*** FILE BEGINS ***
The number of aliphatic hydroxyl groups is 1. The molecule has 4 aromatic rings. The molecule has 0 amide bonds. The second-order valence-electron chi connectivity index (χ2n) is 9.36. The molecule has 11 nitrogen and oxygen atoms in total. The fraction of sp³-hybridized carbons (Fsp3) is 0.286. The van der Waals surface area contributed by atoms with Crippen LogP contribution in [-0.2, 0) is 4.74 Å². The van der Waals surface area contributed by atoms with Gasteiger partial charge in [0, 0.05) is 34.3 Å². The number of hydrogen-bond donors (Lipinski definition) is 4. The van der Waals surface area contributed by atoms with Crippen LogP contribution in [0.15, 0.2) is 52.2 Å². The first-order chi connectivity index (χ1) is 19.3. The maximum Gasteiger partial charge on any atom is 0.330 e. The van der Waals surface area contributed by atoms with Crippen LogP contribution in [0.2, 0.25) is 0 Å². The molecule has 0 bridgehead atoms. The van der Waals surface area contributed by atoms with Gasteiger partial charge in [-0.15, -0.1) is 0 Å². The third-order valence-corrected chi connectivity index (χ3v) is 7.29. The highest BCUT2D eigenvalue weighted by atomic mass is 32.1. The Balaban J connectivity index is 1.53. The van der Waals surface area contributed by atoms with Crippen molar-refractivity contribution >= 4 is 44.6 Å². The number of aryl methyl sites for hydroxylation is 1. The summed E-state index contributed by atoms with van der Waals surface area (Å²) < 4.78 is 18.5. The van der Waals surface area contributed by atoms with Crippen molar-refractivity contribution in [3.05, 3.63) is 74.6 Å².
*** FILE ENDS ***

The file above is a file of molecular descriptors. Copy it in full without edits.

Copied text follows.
The number of aliphatic hydroxyl groups is 1. The molecule has 4 aromatic rings. The molecule has 0 amide bonds. The second-order valence-electron chi connectivity index (χ2n) is 9.36. The molecule has 11 nitrogen and oxygen atoms in total. The fraction of sp³-hybridized carbons (Fsp3) is 0.286. The van der Waals surface area contributed by atoms with Crippen LogP contribution in [-0.2, 0) is 4.74 Å². The van der Waals surface area contributed by atoms with Gasteiger partial charge in [0, 0.05) is 34.3 Å². The number of hydrogen-bond donors (Lipinski definition) is 4. The van der Waals surface area contributed by atoms with Crippen LogP contribution in [0.15, 0.2) is 52.2 Å². The first-order chi connectivity index (χ1) is 19.3. The maximum Gasteiger partial charge on any atom is 0.330 e. The van der Waals surface area contributed by atoms with Crippen LogP contribution in [0.2, 0.25) is 0 Å². The molecule has 0 bridgehead atoms. The van der Waals surface area contributed by atoms with Gasteiger partial charge in [-0.15, -0.1) is 0 Å². The third-order valence-corrected chi connectivity index (χ3v) is 7.29. The highest BCUT2D eigenvalue weighted by atomic mass is 32.1. The Balaban J connectivity index is 1.53. The van der Waals surface area contributed by atoms with Crippen molar-refractivity contribution >= 4 is 44.6 Å². The number of aryl methyl sites for hydroxylation is 1. The summed E-state index contributed by atoms with van der Waals surface area (Å²) < 4.78 is 18.5. The van der Waals surface area contributed by atoms with Crippen molar-refractivity contribution in [3.05, 3.63) is 74.6 Å².